Perhaps it’s not necessary to adopt the Buddha’s teachings on kamma and rebirth as a provisional viewpoint for practice. However, given that one has a limited time to practice the Dhamma, to me it seems a safer bet to wholeheartedly commit oneself to all of the factors of the eightfold path, rather than take a risk by skipping over one or more of the factors.

    • bodhipaksa says:

      The idea of the rarity of human rebirth can certainly be a motivating factor for practice, and people may have believed in this in the Buddha’s day, but I’m not sure many contemporary Buddhists actually take this view of rebirth seriously. Most I talk to seem to assume they’ll have many more human lives. And actually, taking the view that you may not come back as a human in the next life is closer to the belief that this is the only life we have (which can bring a sense of urgency) than it is to the view that we have many more opportunities for existence ahead of us (which can promote complacency). I’ve seen Asian Buddhists talk about their practice in this way: “I don’t meditate: maybe I’ll do that next time around.”

      Anyway, your point is that a sense of urgency is valuable, and I agree. Taking as a working assumption that there might only be this one life certainly turns the pursuit of awakening into an urgent quest for me.

      “It seems a safer bet to wholeheartedly commit oneself to all of the factors of the eightfold path, rather than take a risk by skipping over one or more of the factors.” Well, yes. But no one’s suggesting skipping any of the factors of the eightfold path. It’s simply a question of whether right view necessarily has to include a belief in rebirth in order for our practice to be effective — and I think we can take the Kalama Sutta as qualifying the standard list of components of right view (including the belief in a next world) and quite explicitly saying that a belief in rebirth is not a necessary factor for the noble disciple to progress toward awakening.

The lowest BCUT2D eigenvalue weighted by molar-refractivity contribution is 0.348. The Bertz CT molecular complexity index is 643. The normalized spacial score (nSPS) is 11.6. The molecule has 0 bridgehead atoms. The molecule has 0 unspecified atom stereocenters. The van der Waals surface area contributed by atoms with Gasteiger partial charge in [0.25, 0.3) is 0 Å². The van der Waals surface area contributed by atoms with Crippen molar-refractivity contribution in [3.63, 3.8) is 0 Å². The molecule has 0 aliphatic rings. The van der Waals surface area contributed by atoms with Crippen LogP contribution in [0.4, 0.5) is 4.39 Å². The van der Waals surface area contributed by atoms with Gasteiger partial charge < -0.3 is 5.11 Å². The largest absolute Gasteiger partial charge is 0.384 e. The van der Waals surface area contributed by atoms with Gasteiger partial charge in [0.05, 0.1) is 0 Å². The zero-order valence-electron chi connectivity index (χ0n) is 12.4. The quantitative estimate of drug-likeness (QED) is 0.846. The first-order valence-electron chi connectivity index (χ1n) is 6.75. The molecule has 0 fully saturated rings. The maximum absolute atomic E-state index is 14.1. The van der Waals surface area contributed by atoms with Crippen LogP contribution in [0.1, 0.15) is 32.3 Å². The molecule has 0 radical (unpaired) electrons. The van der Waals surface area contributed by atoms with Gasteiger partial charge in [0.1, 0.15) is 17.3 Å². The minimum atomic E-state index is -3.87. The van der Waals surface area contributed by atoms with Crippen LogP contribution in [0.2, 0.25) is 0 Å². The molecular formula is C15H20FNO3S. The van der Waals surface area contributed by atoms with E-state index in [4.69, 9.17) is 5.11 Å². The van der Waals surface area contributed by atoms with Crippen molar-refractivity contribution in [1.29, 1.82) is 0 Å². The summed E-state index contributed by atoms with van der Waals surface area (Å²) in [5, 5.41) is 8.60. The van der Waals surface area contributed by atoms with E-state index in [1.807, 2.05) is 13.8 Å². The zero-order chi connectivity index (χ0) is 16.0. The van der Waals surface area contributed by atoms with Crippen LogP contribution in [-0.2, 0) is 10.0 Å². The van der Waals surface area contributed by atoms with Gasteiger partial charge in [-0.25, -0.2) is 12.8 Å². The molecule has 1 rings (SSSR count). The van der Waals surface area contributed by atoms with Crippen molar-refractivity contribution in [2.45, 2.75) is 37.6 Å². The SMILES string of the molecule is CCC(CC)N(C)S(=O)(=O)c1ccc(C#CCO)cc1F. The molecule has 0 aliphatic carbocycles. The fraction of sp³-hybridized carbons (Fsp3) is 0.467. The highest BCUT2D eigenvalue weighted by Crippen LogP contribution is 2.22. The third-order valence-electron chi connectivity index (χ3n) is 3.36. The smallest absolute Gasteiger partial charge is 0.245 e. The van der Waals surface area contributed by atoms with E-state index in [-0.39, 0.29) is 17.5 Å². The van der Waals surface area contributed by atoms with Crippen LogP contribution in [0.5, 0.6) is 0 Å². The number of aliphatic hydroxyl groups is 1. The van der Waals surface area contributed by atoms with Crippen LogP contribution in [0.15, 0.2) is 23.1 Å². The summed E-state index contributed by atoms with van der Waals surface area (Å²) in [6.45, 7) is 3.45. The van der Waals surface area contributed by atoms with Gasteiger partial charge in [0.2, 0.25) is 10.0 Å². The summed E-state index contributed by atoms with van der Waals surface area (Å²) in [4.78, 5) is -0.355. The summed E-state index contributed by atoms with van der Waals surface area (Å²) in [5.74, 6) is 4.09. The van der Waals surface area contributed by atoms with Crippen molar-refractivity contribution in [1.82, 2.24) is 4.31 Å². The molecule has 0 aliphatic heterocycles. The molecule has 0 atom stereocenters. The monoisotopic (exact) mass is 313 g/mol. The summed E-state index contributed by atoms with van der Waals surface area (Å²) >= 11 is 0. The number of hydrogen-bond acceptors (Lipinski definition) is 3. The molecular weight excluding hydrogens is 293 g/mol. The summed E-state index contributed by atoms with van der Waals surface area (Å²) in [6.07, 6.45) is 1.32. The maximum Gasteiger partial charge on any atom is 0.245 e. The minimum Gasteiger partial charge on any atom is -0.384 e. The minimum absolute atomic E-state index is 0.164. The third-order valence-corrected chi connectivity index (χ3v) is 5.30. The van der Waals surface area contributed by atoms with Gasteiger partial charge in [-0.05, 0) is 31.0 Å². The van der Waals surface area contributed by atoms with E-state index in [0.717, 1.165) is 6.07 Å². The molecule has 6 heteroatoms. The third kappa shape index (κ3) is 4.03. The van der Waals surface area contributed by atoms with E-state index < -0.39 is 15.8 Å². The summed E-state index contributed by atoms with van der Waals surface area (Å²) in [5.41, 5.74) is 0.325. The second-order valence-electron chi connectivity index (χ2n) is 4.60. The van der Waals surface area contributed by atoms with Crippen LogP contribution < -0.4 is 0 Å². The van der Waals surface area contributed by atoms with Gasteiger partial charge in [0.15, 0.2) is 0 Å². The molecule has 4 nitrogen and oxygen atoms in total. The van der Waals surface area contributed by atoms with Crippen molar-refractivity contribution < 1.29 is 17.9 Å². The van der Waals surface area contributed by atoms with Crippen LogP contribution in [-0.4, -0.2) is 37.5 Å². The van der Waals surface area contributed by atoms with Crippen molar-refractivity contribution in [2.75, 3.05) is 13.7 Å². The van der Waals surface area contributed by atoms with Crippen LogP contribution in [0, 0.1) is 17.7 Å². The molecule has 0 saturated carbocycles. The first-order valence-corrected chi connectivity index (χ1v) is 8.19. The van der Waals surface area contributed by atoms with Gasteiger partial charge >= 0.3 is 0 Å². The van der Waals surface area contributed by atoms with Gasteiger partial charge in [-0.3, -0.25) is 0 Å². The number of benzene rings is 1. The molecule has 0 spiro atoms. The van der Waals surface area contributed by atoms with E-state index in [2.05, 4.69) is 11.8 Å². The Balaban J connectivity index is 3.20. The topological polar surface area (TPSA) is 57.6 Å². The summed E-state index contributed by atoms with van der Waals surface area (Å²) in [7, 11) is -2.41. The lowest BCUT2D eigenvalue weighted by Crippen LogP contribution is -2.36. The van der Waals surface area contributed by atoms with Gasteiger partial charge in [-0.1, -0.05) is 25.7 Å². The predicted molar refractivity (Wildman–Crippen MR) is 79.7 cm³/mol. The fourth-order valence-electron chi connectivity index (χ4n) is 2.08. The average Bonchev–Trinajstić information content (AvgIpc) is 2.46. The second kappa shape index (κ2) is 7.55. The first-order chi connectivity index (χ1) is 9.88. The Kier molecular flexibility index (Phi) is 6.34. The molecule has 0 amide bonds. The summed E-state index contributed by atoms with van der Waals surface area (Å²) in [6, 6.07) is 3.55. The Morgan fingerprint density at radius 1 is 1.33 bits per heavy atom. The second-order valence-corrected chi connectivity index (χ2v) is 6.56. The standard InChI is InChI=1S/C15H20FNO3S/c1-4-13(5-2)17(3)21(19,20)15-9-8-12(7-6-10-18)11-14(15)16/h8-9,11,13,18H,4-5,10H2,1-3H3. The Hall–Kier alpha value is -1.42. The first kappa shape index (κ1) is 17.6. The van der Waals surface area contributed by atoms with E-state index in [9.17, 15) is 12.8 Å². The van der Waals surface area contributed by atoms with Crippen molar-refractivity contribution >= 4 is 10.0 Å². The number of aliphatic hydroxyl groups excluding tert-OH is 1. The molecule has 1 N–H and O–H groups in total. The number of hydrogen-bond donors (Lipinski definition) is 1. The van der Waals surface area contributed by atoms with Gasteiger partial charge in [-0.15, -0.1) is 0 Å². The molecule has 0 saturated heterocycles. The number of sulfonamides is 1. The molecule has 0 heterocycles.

4. Chris Burke says:

    I agree with you, Bodhipaksa, that the Kalama Sutta makes it clear that one doesn’t have to believe in rebirth, even provisionally, when beginning the practice. I only disagree with the assertion that the Buddha considered it unimportant for a serious practitioner to (provisionally, until personally verified) hold rebirth as part of right view.

    To quote Bhikkhu Bodhi, “The fact that such texts as…the Kalama Sutta do not dwell on the doctrines of kamma and rebirth does not mean, as is sometimes assumed, that such teachings are mere cultural accretions to the Dhamma that can be deleted or explained away without losing anything essential. It means only that, *at the outset*, the Dhamma can be approached in ways that do not require reference to past and future lives. The Buddha’s teaching has many sides, and thus, from certain angles, it can be directly evaluated against our concern for our present well-being and happiness. Once we see that the practice of the teaching does indeed bring peace, joy, and inner security in this very life, this will inspire our trust and confidence in the Dhamma as a whole, including those aspects that lie beyond our present capacity for personal verification.” (In the Buddha’s Words, Wisdom Publications, 2005, p. 85)